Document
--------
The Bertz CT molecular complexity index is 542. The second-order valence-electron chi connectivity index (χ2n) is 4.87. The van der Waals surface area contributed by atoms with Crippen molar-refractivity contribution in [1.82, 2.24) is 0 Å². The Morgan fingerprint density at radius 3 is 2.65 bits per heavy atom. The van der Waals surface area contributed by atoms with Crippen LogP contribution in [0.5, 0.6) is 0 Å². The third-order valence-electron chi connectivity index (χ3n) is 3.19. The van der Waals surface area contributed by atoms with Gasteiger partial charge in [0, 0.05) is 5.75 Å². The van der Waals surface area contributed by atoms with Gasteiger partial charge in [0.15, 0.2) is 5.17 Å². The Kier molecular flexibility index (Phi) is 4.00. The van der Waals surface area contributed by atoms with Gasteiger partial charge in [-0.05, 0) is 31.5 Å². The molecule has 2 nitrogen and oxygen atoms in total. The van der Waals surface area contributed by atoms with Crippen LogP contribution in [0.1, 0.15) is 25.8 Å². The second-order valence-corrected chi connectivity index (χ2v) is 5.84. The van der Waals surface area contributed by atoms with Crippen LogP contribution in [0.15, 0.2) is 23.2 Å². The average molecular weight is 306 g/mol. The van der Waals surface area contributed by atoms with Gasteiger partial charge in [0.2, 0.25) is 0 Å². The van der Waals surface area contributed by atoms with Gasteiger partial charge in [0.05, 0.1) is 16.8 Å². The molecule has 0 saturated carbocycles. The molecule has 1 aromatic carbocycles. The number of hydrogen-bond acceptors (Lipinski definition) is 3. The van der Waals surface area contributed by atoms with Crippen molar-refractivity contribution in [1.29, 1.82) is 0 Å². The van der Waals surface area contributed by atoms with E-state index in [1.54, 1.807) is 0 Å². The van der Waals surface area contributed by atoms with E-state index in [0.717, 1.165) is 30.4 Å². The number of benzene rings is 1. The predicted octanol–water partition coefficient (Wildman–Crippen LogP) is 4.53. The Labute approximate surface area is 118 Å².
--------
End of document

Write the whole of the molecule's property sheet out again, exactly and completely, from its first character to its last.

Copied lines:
The Bertz CT molecular complexity index is 542. The second-order valence-electron chi connectivity index (χ2n) is 4.87. The van der Waals surface area contributed by atoms with Crippen molar-refractivity contribution in [1.82, 2.24) is 0 Å². The Morgan fingerprint density at radius 3 is 2.65 bits per heavy atom. The van der Waals surface area contributed by atoms with Crippen LogP contribution in [0.5, 0.6) is 0 Å². The third-order valence-electron chi connectivity index (χ3n) is 3.19. The van der Waals surface area contributed by atoms with Gasteiger partial charge in [0, 0.05) is 5.75 Å². The van der Waals surface area contributed by atoms with Gasteiger partial charge in [0.15, 0.2) is 5.17 Å². The Kier molecular flexibility index (Phi) is 4.00. The van der Waals surface area contributed by atoms with Gasteiger partial charge in [-0.05, 0) is 31.5 Å². The molecule has 2 nitrogen and oxygen atoms in total. The van der Waals surface area contributed by atoms with Crippen LogP contribution in [0.1, 0.15) is 25.8 Å². The second-order valence-corrected chi connectivity index (χ2v) is 5.84. The van der Waals surface area contributed by atoms with Crippen LogP contribution in [0.15, 0.2) is 23.2 Å². The average molecular weight is 306 g/mol. The van der Waals surface area contributed by atoms with Gasteiger partial charge in [0.2, 0.25) is 0 Å². The van der Waals surface area contributed by atoms with Gasteiger partial charge in [0.05, 0.1) is 16.8 Å². The molecule has 0 saturated carbocycles. The molecule has 1 aromatic carbocycles. The number of hydrogen-bond acceptors (Lipinski definition) is 3. The van der Waals surface area contributed by atoms with Crippen molar-refractivity contribution in [1.29, 1.82) is 0 Å². The van der Waals surface area contributed by atoms with E-state index in [1.54, 1.807) is 0 Å². The van der Waals surface area contributed by atoms with E-state index in [0.717, 1.165) is 30.4 Å². The number of benzene rings is 1. The predicted octanol–water partition coefficient (Wildman–Crippen LogP) is 4.53. The Labute approximate surface area is 118 Å².